guitar and a bass played with xy-
lophone mallets. Sometimes this
means tacking chords from "Stair-
way to Heaven" onto the end of
"24." Sometimes it just means
taking a gorgeous song and playing
it even more gorgeously, like the
heartbreaking "If and When It Falls
APart."
This is the approach he's taken
on the band's latest, Two Steps
From the Middle Ages. Compared
to the 1987 double studio LP, Lolita
Nation, (featuring excerpts from
earlier GT songs, a song with a
paragraph-long title, lyrics culled
from contracts and tabloid headlines,
and a vacuum cleaner), Two Steps
is radical in its normality.
Hair Styling with
a Flair
- 7 Barber Stylists
for MEN & WOMEN
SNO WAITING!!!
DASCOLA STYLISTS
Opposite Jacobson's
668-9329

"I had no desire to make 'Son of
Lolita Nation,"' Miller said. "I
thought I was losing this property of
my songs that they all had these
little climaxes in them. That's 90
percent of I was aiming at for this
record: to have those right couple of
seconds of emotional impact."
Does the simpler format mean the
band could be ready for the big time?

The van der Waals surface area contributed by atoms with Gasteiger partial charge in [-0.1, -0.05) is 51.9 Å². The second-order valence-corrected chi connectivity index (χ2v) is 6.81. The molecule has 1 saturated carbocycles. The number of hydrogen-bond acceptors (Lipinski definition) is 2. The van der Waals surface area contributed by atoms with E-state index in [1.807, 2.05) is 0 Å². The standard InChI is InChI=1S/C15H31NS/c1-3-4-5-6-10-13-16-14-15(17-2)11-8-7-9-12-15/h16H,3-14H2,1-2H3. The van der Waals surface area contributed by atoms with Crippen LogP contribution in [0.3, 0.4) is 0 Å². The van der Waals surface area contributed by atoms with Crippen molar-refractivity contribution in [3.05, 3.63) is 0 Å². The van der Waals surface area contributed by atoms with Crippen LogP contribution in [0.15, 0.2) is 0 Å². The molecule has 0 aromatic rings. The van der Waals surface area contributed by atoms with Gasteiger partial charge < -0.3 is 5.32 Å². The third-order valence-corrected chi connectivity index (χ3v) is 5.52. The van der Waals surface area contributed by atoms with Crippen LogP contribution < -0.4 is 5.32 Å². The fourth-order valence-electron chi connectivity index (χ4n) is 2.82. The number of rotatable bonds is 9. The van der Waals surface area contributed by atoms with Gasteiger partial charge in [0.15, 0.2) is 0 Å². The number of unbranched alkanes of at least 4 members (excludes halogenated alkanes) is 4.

Probably not. Although Lolita Na-
tion was the band's biggest seller,
Miller said, "that still falls below
the 'unbelievably pathetic' stage."
See Theory, Page 8
FANTASY ATTIC
COSTUMES
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OUTSTANDING RENTAL
COSTUME COLLECTION
a selection of Halloween ideas:
Flappers:
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Zoot Shits:
companions to the Flappers
Devils:
a bright collection of Halloween
favorites
Jesters:
many eye-catching new jesters
We also have the largest area
collection of costume
Aw " accessories
Extended Halloween hours
305 S. Main

Eli Lilly and Company
(A Research Based Pharmaceutical Manufacturer)
Will be on Campus
Thursday, October 27,1988
at the Sterns Building
Conducting Interviews for
Systems Analysts -
CS, CE or EE degrees desired
or a strong computer background.

665-2680

- olod

I

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TOTAL IS NOW HIRIN